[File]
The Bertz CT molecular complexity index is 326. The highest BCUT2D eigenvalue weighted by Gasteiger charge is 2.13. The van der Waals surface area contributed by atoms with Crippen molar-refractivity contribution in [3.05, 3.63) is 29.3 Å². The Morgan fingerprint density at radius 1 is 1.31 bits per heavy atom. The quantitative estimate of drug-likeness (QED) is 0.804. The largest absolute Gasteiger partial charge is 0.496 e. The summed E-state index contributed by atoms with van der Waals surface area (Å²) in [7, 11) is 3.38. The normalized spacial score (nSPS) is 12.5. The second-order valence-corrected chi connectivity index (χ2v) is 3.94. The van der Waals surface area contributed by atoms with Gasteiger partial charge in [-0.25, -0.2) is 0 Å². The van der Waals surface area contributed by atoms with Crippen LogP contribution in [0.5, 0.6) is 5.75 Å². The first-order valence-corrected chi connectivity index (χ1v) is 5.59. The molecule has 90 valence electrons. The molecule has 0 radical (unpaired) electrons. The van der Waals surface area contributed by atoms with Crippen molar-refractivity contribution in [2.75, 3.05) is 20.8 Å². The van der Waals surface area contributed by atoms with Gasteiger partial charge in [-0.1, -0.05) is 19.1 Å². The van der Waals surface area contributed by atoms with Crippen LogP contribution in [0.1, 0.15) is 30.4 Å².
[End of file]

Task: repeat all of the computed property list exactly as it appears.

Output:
The Bertz CT molecular complexity index is 326. The highest BCUT2D eigenvalue weighted by Gasteiger charge is 2.13. The van der Waals surface area contributed by atoms with Crippen molar-refractivity contribution in [3.05, 3.63) is 29.3 Å². The Morgan fingerprint density at radius 1 is 1.31 bits per heavy atom. The quantitative estimate of drug-likeness (QED) is 0.804. The largest absolute Gasteiger partial charge is 0.496 e. The summed E-state index contributed by atoms with van der Waals surface area (Å²) in [7, 11) is 3.38. The normalized spacial score (nSPS) is 12.5. The second-order valence-corrected chi connectivity index (χ2v) is 3.94. The van der Waals surface area contributed by atoms with Gasteiger partial charge in [-0.25, -0.2) is 0 Å². The van der Waals surface area contributed by atoms with Crippen LogP contribution in [0.5, 0.6) is 5.75 Å². The first-order valence-corrected chi connectivity index (χ1v) is 5.59. The molecule has 90 valence electrons. The molecule has 0 radical (unpaired) electrons. The van der Waals surface area contributed by atoms with Crippen molar-refractivity contribution in [2.75, 3.05) is 20.8 Å². The van der Waals surface area contributed by atoms with Gasteiger partial charge in [-0.1, -0.05) is 19.1 Å². The van der Waals surface area contributed by atoms with Crippen LogP contribution in [0.1, 0.15) is 30.4 Å².